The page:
§ MR. SEXTON
I beg to ask the Chief Secretary to the Lord Lieutenant of Ireland whether he has observed that the Pembroke Township (Dublin) Commissioners have passed a resolution protesting that there are no funds at their disposal for the purpose of defraying the cost of compulsory education in the township; whether he is aware that the proposal to charge upon the ratepayers of Irish towns the cost of a system imposed upon them without franchise to the inhabitants or discretion to the Local Authorities, meets with emphatic disapproval; and whether he has any reason to anticipate that the compulsory system will be worked and paid for in those cities and towns in which the Local Authorities have already protested against the continued exclusion of the schools of the Christian Brothers from the primary system and the free education scheme? I also wish to repeat the question I put the other day whether right hon. Gentleman has considered the statement submitted to him by the Mayor of Waterford, on 14th April, on behalf of several Municipal Corporations in Ireland representing that the Education Bill, as it stands, will do violence to the religious convictions of the people, and whether he will grant the interview asked for on behalf of those Corporations?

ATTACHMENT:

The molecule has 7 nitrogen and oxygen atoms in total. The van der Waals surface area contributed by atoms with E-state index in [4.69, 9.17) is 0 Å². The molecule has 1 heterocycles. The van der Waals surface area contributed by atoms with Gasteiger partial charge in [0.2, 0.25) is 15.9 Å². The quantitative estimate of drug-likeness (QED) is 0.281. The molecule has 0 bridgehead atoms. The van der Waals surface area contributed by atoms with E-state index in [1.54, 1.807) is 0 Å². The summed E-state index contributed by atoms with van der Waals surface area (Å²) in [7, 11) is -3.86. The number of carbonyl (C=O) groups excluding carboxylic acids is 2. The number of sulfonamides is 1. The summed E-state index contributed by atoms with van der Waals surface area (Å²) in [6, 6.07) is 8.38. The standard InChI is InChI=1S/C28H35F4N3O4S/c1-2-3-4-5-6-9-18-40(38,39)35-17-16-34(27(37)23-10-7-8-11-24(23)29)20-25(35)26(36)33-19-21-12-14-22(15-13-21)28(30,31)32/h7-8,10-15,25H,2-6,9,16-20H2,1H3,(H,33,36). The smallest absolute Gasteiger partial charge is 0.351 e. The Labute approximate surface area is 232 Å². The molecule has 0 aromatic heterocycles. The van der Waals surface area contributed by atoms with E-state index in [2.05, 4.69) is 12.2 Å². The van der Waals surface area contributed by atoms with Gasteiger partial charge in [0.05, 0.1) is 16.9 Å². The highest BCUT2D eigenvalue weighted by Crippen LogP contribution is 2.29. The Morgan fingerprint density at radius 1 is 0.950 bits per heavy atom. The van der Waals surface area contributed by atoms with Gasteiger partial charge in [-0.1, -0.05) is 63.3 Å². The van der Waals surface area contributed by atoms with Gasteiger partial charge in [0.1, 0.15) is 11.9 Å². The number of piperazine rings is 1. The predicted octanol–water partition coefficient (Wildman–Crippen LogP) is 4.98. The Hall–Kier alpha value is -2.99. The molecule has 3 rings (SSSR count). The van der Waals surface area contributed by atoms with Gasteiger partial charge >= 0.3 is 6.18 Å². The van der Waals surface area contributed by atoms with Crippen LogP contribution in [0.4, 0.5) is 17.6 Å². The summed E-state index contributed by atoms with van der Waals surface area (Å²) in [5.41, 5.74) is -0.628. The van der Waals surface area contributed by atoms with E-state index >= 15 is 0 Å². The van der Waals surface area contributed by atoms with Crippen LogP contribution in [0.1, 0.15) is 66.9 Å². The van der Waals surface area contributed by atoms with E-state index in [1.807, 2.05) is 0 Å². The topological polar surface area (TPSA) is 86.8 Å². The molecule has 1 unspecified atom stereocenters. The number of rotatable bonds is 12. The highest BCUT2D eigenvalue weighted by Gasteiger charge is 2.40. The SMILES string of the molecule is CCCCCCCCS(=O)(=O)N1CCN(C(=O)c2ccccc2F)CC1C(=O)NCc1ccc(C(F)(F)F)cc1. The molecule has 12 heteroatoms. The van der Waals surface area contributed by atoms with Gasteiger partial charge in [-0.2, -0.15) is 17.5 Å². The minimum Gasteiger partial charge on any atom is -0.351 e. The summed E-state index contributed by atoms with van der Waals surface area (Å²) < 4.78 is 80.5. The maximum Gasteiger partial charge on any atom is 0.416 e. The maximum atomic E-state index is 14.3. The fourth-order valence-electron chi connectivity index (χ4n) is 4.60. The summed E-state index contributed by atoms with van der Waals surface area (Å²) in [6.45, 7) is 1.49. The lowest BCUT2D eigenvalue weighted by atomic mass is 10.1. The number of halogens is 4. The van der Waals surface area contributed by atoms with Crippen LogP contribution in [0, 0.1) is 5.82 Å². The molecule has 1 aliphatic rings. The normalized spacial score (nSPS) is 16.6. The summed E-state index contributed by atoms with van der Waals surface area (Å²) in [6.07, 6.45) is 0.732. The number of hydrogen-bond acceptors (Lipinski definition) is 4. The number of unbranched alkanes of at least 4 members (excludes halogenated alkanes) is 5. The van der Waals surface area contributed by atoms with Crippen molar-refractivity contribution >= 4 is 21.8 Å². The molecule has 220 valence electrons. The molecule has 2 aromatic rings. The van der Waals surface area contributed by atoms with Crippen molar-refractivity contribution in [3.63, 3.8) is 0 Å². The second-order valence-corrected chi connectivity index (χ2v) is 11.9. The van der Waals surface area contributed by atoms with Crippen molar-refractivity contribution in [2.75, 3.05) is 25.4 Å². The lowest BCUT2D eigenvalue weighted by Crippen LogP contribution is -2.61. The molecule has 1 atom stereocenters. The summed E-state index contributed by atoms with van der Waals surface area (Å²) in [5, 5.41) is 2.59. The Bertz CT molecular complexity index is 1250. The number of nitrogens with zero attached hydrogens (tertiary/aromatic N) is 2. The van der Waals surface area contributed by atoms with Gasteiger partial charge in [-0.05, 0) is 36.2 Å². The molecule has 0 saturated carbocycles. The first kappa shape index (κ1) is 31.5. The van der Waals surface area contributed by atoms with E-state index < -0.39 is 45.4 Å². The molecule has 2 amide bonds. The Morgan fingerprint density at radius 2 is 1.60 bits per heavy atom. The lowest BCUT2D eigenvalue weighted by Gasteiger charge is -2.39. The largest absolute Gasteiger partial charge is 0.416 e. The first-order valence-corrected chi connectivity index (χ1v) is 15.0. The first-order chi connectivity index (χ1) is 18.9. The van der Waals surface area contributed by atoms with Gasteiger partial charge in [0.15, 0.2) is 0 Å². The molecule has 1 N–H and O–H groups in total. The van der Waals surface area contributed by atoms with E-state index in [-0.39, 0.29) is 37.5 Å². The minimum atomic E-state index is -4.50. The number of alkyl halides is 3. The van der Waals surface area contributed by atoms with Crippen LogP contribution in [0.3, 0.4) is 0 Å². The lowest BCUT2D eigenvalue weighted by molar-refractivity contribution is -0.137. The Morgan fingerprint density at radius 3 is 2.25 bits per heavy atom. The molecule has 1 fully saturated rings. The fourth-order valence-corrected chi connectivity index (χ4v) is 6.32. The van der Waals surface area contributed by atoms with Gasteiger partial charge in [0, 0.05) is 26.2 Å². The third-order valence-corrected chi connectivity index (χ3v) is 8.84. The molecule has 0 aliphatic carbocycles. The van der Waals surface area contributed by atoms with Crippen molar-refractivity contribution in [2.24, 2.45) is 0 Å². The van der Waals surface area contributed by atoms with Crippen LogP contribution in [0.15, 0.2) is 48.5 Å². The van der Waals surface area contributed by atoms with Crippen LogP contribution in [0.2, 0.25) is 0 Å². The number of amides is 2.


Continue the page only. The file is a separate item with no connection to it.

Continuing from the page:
§ MR. JACKSON
First, with regard to the question on the Paper, I believe it is true that the Pembroke Township Commissioners did pass a resolution somewhat in the form stated in the question. I have been advised, how- 912 ever, that the Bill as drawn would confer upon them power to levy a rate, but if there is any doubt about that it is very easy, by putting a couple of additional words in the clause in Committee, to make it perfectly clear that they have the power. With regard to the other questions, I did receive a communication from the Mayor of Waterford, who stated that he represented a good many Corporations of Ireland in making such a protest. I do not agree with the view expressed by these bodies, nor do I agree that there would be any difficulty in carrying the law into effect.
§ MR. SEXTON
Has the right hon. Gentleman yet given the Irish Corporations, who will have to work this Act if it passes, that interview for which they asked in March last, and for which they have been pressing ever since; or does he propose to proceed with the Bill without giving these bodies that interview?
§ MR. JACKSON
Yes, I do not think it necessary to delay the Bill in order to afford that interview. I have been in communication by correspondence with them, and I have expressed my views in answer to their Memorial. I have also stated that if they still desired to have an interview I would afford them such an opportunity, but I could not hold out any hope that even if the interview took place that the opinion I have already expressed could be altered as regards the Christian Brothers' Schools.